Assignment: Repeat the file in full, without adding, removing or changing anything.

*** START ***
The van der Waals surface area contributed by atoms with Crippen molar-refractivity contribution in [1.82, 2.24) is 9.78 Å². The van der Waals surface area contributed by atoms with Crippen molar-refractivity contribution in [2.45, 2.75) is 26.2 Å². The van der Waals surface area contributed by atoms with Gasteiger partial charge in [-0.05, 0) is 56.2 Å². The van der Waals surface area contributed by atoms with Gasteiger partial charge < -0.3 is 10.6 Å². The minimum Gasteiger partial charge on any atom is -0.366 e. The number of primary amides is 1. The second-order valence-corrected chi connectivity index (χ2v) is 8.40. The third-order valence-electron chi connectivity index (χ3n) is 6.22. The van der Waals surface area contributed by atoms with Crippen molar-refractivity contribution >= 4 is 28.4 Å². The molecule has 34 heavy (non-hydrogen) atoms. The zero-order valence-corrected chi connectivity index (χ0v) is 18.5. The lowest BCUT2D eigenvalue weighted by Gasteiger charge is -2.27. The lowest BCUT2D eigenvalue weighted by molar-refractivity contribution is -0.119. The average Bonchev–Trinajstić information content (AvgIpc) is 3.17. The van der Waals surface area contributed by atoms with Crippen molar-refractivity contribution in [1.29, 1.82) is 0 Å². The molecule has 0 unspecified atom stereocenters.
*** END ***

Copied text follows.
The van der Waals surface area contributed by atoms with Crippen molar-refractivity contribution in [1.82, 2.24) is 9.78 Å². The van der Waals surface area contributed by atoms with Crippen molar-refractivity contribution in [2.45, 2.75) is 26.2 Å². The van der Waals surface area contributed by atoms with Gasteiger partial charge in [-0.05, 0) is 56.2 Å². The van der Waals surface area contributed by atoms with Gasteiger partial charge < -0.3 is 10.6 Å². The minimum Gasteiger partial charge on any atom is -0.366 e. The number of primary amides is 1. The second-order valence-corrected chi connectivity index (χ2v) is 8.40. The third-order valence-electron chi connectivity index (χ3n) is 6.22. The van der Waals surface area contributed by atoms with Crippen molar-refractivity contribution >= 4 is 28.4 Å². The molecule has 34 heavy (non-hydrogen) atoms. The zero-order valence-corrected chi connectivity index (χ0v) is 18.5. The lowest BCUT2D eigenvalue weighted by Gasteiger charge is -2.27. The lowest BCUT2D eigenvalue weighted by molar-refractivity contribution is -0.119. The average Bonchev–Trinajstić information content (AvgIpc) is 3.17. The van der Waals surface area contributed by atoms with Crippen molar-refractivity contribution in [1.29, 1.82) is 0 Å². The molecule has 0 unspecified atom stereocenters.